Virginia's Republican Attorney General Ken Cuccinelli is pushing for what has to be an extremely unpopular law: the re-criminalization of sodomy. That's right, no blowjobs or buttsex. Why? Probably because he thinks that those things are totally gay and only gay people do them and bad gay bad.
What he doesn't realize is that a lot of straight couples engage in the same activities. Actually, he probably does realize it, but knows that the law would be selectively enforced against gay couples, and is essentially a backdoor into criminalizing homosexuality.
Virginia's anti-sodomy law was struck down earlier this month in a 2-1 decision by the 4th Circuit, and Cuccinelli is seeking an en banc review of that decision. As abhorrent as anti-sodomy laws are, and as settled as Lawrence v. Texas is, Judge Diaz's dissent may hold water:
The majority grants MacDonald federal habeas relief on the basis that the Virginia anti-sodomy provision facially violates the Due Process Clause. The Virginia Court of Appeals, citing its own precedent, concluded that Lawrence did not facially invalidate all sodomy statutes, but rather only the application of such statutes to private, consensual sexual activity among adults. Accordingly, the Virginia Court of Appeals concluded that the Virginia anti-sodomy provision was constitutional as applied to MacDonald because his sexual conduct involved a minor. [Internal citations omitted; get the opinion here.]
And then there's some stuff about how he may be wrong, and the Supreme Court can smack Virginia around, but that the 4th Circuit should defer to the Virginia Court of Appeals on a matter of state law:
If a federal court is to grant a writ of habeas corpus to a state prisoner incarcerated under Virginia law, it needs to be more than "confident" that the underlying criminal conviction violates the Constitution. The foundation for the issuance of the writ requires a certainty, not just a likelihood, that a state court ruling "reached a decision contrary to clearly established federal law." Unlike the majority, the district court here remained faithful to that distinction in declining to issue the writ.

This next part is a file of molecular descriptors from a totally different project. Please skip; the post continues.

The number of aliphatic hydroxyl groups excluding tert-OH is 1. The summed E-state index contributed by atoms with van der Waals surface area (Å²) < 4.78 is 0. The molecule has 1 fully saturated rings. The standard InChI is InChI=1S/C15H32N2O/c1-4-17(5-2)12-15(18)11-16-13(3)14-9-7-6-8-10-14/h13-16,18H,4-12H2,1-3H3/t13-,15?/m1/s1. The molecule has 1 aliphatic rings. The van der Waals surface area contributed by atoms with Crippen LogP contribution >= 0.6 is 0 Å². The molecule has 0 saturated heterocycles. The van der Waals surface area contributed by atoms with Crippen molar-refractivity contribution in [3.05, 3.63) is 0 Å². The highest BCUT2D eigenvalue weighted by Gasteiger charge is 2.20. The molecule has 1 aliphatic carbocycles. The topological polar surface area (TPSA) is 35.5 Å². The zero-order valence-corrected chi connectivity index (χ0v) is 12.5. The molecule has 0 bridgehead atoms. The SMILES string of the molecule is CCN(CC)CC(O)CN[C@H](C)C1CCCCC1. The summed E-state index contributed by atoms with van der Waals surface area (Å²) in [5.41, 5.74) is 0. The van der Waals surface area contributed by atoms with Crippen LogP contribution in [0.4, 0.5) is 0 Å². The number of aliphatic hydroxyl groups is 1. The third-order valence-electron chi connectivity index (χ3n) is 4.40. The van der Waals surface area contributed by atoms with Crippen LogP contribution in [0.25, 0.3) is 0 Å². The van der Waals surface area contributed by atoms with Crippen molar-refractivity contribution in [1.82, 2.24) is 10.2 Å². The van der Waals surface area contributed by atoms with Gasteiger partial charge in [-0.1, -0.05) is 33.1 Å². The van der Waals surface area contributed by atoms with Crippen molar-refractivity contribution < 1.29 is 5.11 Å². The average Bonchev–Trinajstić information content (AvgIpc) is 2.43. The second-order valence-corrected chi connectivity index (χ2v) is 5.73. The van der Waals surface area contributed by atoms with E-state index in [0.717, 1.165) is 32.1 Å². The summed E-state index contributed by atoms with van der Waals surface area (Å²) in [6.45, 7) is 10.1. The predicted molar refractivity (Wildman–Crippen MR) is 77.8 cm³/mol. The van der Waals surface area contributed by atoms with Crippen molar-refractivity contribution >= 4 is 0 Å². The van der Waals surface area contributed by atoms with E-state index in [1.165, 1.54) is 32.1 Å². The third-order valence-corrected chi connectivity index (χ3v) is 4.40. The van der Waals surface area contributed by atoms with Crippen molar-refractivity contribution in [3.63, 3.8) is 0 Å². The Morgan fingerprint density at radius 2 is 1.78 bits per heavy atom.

Obviously someone is wrong here, as is necessarily true every time there's a dissent. And, we're not going to dig into the law to try to figure out who's right. That's what SCOTUS is for. And then SCOTUSBlog to tell us what SCOTUS said. We're also not going to guess at the judge's motivations. Could he be secretly homophobic and dissent out of prejudice? Sure. But he is at least presenting a viable legal argument. Likewise the majority could be influenced by bias, or could be following what they genuinely believe to be the law.
But we will speculate about Ken Cuccinelli. There's a good chance he's had a little bit of sodomy at some time. And maybe it was a bad experience for him. In fact, it's quite likely it was a bad experience for him, because anyone who's ever followed the story of an ardent anti-gay advocate knows how the story always ends. Ken Cuccinelli is probably gay.
That makes it a little bit tougher to drop the hammer on him. His anti-gay campaigning is probably a manifestation of his own internal struggle. Most people don't feel that strongly about gays, even your typical redneck who will agree with the most homophobic stuff you can think of at the end of the day really doesn't care. The people who do care are the ones fighting their nature because for them homosexuality is an issue that dominates their own lives, and so they think the rest of the world is as concerned as they are. If I, a straight man, want to suck Governor McDonnell's dick so bad, the gay agenda must be dangerously close to corrupting everyone!